Question: How would you describe the benefits of Cable to someone thinking about joining the organization?
Answer: Cable is the one group in town that will not only grow your business but also help you grow as an individual.

Question: In your opinion, what are the biggest challenges professional women face in the business world today?
Answer: Trying to juggle it all, and at the same time! I’m amazed that I survived at work, at home, at church and for my family while working and raising children. Friends often comment about how I do what I do, basically managing three jobs today; but it is so much easier now that my children are grown. It takes a lot of brain power and energy to keep up with homework, laundry, schedules for children and family, doctor visits, all while working, keeping house and mothering. My house was always cleaner, my refrigerator stocked, meals planned and cooked in those days, and now my house is dirty and we eat out a lot, because I don’t care about those things as much as I once did! I’m learning now how to give myself GRACE, and I wish I had learned that many years ago.

Question: What would you say has been the single most defining moment in your career so far?
Answer: In 2016, my position at Lipscomb University was eliminated, which was a hard blow to me personally and professionally. But it also gave me the opportunity to step into a dream I had had for 30-plus years and start my own business. I created The Wedding Plate, a tabletop rental boutique, as a result of collecting vintage china and glassware for my daughter’s wedding in October 2016. That same year, I opened an Airbnb apartment, started a consulting practice and began breeding Annabelle, my beloved golden doodle. My businesses received 5-star reviews almost daily, at a time when I needed to be reminded that I had value. I learned that my value is not in my title, paycheck or what others say about me. I now have a portfolio career, managing Young Leaders Council, The Wedding Plate and Shacklett Hotel Airbnb, and I’ve never had so much fun or felt so much purpose in my work until this experience.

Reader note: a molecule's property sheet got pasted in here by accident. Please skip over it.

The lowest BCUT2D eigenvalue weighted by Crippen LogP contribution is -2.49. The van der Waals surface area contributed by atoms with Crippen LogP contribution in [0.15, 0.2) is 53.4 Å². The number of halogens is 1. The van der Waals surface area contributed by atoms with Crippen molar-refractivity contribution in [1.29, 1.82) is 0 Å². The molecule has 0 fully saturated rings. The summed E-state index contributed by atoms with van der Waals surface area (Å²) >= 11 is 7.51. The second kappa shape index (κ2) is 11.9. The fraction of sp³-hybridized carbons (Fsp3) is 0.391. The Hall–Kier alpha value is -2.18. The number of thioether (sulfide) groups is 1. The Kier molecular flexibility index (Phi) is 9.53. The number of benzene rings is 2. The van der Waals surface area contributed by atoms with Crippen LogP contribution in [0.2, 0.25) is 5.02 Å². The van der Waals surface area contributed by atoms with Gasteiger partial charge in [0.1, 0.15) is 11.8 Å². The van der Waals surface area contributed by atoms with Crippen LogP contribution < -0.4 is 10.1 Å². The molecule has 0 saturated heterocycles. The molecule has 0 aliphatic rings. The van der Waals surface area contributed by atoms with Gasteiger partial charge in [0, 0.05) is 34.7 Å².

Question: What advice would you give to a young woman just starting her career?
Answer: Find a place to work that allows you to be yourself, expects that you will make mistakes and pushes you to be the best version of yourself. You spend more time ‘at work’ than you do with a spouse, so have fun or find somewhere else to be. Life is too short to hate your job or boss.

Question: What was your very first job?
Answer: I went to work for a gift shop in Hickory Hollow Mall as soon as I turned 16. I learned how to manage a busy schedule, sales techniques and the importance of customer service at a young age. I actually fired another employee at 17 who was continually late or called out sick. I learned early that I had high standards for myself and others, and that is still true 40 years later. I expect a lot of out my employees, but never more than I’m willing to work or give myself. My first real job after college was for AT&T. I started during a strike and crossed a picket line for the first two weeks, not a great onboarding experience!

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November 11, 2019

Member Spotlight: Deb Sandvik

Deb Sandvik

Deb Sandvik is the Executive Director of HopeKids, an organization that serves children with cancer or other life-threatening medical conditions as well as their families. After moving to Nashville in 2005 from Los Angeles, Deb joined Cable when an acquaintance advised her that the organization provided the best networking opportunities in the city. Her ultimate career goal is and has been to help those in need – whether that is through her leadership of her team members or through the work she does directly with the families at HopeKids. One piece of advice that Deb would give to young women who are starting their careers would be to find a mentor. While she has worked with many mentors in her professional career, the person who has taught her the most is her mother. “She taught me how to create work-life balance and to always help others,” said Deb.